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Let's try using ALLsearch to look for resources that discuss recent research on the impact of school lunches on student performance. 
Your Turn:
  • Type or paste the following words into the ALLsearch box: school lunch AND student AND performance
  • Hit enter on your keyboard or click the magnifying glass 'Search' button Button that reads 'Search' with a magnifying glass icon

Basic Search in ALLsearch

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How many results did you get?

Scroll through the list of results.

What format is most popular in the first few results?

Basic Search in ALLsearch

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This is a rather large list of search results. Using limiters makes it easy to quickly narrow and refine your search to display more relevant results. 
To the left of our results pane is the limiter pane. Look for the Refine Your Search heading near the top of the page.
Screenshot of the 'Refine Your Search' heading in ALLsearch results
Let's try limiting our results to just books and ebooks.
Under Content Type, select Books.
If you accidentally select the wrong limiter, simply click on the link again.

How many results did the limiters remove from your original search?

Basic Search in ALLsearch

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Now, let's try limiting our results to just scholarly journal articles.
Select Reset at the top of the page. 
Screenshot of the reset filters option in ALLsearch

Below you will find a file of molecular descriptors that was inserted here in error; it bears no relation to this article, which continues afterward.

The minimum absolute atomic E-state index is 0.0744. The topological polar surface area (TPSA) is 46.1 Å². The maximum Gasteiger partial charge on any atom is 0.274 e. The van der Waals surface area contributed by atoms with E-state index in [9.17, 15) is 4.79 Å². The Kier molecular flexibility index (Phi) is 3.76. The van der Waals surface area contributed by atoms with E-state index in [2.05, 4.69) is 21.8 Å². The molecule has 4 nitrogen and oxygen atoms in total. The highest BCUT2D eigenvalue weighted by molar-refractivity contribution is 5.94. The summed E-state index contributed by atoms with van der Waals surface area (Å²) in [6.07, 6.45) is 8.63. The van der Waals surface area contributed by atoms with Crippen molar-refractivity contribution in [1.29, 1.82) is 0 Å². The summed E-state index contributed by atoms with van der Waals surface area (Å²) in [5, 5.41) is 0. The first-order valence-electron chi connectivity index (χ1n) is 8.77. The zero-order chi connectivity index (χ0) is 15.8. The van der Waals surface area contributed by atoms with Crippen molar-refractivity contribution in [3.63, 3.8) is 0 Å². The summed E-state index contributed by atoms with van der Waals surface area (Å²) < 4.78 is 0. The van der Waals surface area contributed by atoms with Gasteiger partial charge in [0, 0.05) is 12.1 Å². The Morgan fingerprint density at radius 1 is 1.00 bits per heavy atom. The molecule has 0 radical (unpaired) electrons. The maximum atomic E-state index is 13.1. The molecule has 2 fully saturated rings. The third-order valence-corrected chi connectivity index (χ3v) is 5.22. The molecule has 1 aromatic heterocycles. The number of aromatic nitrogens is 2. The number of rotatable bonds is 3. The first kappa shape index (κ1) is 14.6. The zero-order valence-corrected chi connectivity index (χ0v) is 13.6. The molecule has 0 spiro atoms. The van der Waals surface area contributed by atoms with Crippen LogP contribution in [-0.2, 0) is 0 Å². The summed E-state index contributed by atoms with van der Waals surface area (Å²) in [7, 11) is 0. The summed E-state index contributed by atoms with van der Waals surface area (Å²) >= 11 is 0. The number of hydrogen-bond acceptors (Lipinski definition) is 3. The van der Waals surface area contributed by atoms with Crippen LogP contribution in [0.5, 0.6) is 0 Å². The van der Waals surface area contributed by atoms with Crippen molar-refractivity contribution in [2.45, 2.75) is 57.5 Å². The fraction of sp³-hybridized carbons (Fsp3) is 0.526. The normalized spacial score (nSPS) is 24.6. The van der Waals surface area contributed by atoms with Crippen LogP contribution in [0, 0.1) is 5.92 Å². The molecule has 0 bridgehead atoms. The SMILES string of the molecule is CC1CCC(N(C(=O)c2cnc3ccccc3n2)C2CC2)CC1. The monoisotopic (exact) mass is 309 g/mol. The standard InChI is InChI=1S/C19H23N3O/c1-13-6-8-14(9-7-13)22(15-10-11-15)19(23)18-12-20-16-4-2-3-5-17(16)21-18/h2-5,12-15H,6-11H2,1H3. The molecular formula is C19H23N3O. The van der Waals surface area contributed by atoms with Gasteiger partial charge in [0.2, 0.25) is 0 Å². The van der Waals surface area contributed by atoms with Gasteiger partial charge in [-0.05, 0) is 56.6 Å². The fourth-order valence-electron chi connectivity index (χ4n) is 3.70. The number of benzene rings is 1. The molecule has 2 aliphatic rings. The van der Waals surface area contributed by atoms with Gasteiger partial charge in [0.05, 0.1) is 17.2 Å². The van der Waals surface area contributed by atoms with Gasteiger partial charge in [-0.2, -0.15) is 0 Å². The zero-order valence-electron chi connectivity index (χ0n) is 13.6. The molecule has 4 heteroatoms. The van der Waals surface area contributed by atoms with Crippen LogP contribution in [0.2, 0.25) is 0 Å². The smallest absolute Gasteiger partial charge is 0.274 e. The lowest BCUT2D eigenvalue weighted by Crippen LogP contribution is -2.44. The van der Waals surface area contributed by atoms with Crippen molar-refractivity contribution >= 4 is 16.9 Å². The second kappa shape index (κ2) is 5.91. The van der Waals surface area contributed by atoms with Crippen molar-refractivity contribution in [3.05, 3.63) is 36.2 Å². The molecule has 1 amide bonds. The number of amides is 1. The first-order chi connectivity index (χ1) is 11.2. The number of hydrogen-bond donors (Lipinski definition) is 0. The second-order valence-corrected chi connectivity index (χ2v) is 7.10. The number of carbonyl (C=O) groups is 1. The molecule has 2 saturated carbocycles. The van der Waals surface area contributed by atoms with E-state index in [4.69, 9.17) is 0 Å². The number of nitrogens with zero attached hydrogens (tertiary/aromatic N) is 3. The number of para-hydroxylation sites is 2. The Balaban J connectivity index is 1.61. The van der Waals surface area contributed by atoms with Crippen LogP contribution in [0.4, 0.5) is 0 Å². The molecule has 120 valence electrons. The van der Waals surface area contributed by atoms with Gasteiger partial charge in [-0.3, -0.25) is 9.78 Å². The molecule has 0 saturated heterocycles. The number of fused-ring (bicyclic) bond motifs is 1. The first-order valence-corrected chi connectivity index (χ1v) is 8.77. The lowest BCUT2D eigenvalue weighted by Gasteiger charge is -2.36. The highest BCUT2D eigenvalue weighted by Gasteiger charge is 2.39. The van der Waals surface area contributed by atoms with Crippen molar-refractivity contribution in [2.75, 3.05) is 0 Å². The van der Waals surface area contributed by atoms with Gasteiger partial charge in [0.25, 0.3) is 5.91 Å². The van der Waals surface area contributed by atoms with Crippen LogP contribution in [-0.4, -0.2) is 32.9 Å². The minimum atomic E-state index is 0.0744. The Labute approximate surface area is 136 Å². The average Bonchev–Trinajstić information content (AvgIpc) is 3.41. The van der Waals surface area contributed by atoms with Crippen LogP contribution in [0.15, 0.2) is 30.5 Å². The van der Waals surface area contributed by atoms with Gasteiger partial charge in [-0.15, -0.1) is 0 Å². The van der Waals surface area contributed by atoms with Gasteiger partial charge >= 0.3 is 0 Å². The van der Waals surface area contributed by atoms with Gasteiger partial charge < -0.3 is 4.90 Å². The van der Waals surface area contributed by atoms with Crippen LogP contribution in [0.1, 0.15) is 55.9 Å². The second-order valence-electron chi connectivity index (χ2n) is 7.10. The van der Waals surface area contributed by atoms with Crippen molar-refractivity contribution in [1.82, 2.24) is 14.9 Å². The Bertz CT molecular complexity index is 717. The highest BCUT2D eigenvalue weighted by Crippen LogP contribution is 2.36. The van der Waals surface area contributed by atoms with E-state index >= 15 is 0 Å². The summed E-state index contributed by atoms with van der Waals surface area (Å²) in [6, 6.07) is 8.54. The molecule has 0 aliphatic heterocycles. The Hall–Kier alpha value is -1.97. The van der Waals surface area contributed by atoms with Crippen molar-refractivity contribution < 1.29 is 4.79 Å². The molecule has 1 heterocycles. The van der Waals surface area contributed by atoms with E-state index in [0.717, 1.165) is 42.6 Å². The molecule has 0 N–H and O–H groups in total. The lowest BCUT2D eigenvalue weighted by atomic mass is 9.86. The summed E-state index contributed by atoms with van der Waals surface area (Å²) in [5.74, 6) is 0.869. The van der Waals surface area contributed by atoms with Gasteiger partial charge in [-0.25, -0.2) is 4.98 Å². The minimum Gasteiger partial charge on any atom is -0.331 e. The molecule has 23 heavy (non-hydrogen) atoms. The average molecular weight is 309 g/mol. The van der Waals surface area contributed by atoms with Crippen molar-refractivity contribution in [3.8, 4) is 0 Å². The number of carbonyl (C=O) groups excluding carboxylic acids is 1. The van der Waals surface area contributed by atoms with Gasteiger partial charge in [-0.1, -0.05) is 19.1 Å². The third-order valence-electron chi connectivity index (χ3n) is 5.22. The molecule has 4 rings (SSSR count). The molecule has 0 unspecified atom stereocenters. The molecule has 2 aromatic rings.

Under Refine Your Search, select Peer-Review Journals and under Content Type, select Articles, and then click Apply Filters.
What is a scholarly / peer-reviewed article?
Screenshot of the 'Peer-Review Journals' and 'Articles' filters selected in ALLsearch

Basic Search in ALLsearch

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We're still dealing with a relatively large number of results. Let's limit to articles written in the past five years.

Locate the Publication Date limiter section. You may need to scroll down the page a bit.

Screenshot of 'Publication Date' limiter in ALLsearch

Type the appropriate year(s) to limit your results to articles published in the last five years. Make sure to click Refine.

How many articles appear in your results now?

Basic Search in ALLsearch

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ALLsearch also lets you limit your results by academic subject. This can be helpful if you have many irrelevant results or want to focus on a particular aspect of your topic.
Look for the Subject limiter section.  
Select Education from the list of options.
You may need to click More... to find and select a discipline that is relevant to your research needs. 
You should now have less than 5,000 results that are more relevant to our information needs.

Accessing Full Text Online

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When you find an item you like, click on the title to get a description of the item.
To access the full-text of an online article or ebook, click on the title and scroll down to View Online, click on the links to databases in this section.